A prospective, randomized, controlled trial of noninvasive ventilation in pediatric acute respiratory failure *.
Yanez, Leticia J. MD; Yunge, Mauricio MD; Emilfork, Marcos MD; Lapadula, Michelangelo MD; Alcantara, Alex MD; Fernandez, Carlos MD; Lozano, Jaime MD; Contreras, Mariana MD; Conto, Luis MD; Arevalo, Carlos MD; Gayan, Alejandro MD; Hernandez, Flora RN; Pedraza, Mariela MD; Feddersen, Marion MD; Bejares, Marcela MD; Morales, Marta MD; Mallea, Fernando MD; Glasinovic, Maritza MD; Cavada, Gabriel PhD
Pediatric Critical Care Medicine.
9(5):484-489, September 2008.
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Outcomes: To compare the benefits of noninvasive ventilation (NIV) plus standard therapy vs. standard therapy alone in children with acute respiratory failure; assess method effectiveness in improving gas exchange and vital signs; and assess method safety.
Design: Prospective, randomized, controlled study.
Site: Two pediatric intensive care units in Santiago, Chile, at Clinica Santa Maria and Clinica Davila, respectively.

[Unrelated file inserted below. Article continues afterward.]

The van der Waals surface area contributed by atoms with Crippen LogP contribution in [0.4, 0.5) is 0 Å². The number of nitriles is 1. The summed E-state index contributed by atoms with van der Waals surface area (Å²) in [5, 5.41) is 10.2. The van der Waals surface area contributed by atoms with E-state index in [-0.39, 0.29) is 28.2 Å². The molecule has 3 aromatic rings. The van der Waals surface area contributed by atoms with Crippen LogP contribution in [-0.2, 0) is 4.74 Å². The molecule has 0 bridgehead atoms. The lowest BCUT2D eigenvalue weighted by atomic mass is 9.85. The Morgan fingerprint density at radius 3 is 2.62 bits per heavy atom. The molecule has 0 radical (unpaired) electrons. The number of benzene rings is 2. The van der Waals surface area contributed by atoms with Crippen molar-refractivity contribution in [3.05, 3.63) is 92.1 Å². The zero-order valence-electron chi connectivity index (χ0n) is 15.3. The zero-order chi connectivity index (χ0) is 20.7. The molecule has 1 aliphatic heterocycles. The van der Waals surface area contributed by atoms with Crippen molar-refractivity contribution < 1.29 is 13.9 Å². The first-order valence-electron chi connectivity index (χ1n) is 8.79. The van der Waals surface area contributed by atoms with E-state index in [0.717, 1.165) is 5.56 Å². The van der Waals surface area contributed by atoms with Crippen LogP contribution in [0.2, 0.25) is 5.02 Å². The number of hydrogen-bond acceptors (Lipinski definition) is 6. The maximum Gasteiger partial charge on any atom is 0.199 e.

Patients and Methods: Fifty patients with acute respiratory failure admitted to pediatric intensive care units were recruited; 25 patients were randomly allocated to noninvasive inspiratory positive airway pressure and expiratory positive airway pressure plus standard therapy (study group); the remaining 25 were given standard therapy (control group). Both groups were comparable in demographic terms.
Interventions and Measurements: The study group received NIV under inspiratory positive airway pressure ranging between 12 cm and 18 cm H2O and expiratory positive airway pressure between 6 cm and 12 cm H2O. Vital signs (cardiac and respiratory frequency), Po2, Pco2, pH, and Po2/Fio2 were recorded at the start and 1, 6, 12, 24, and 48 hrs into the study.
Results: Heart rate and respiratory rate improved significantly with NIV. Heart rate and respiratory rate were significantly lower after 1 hr of treatment compared with admission (p = 0.0009 and p = 0.004, respectively). The trend continued over time, heart rate being significantly lower than control after the first hour and heart rate after 6 hrs. With NIV, Po2/Fio2 improved significantly from the first hour. The endotracheal intubation was significantly lower (28%) in the NIV group than in the control group (60%; p = 0.045).
Conclusions: NIV improves hypoxemia and the signs and symptoms of acute respiratory failure. NIV seems to afford these patients protection from endotracheal intubation. (Pediatr Crit Care Med 2008; 9:484-489)
(C)2008The Society of Critical Care Medicine and the World Federation of Pediatric Intensive and Critical Care Societies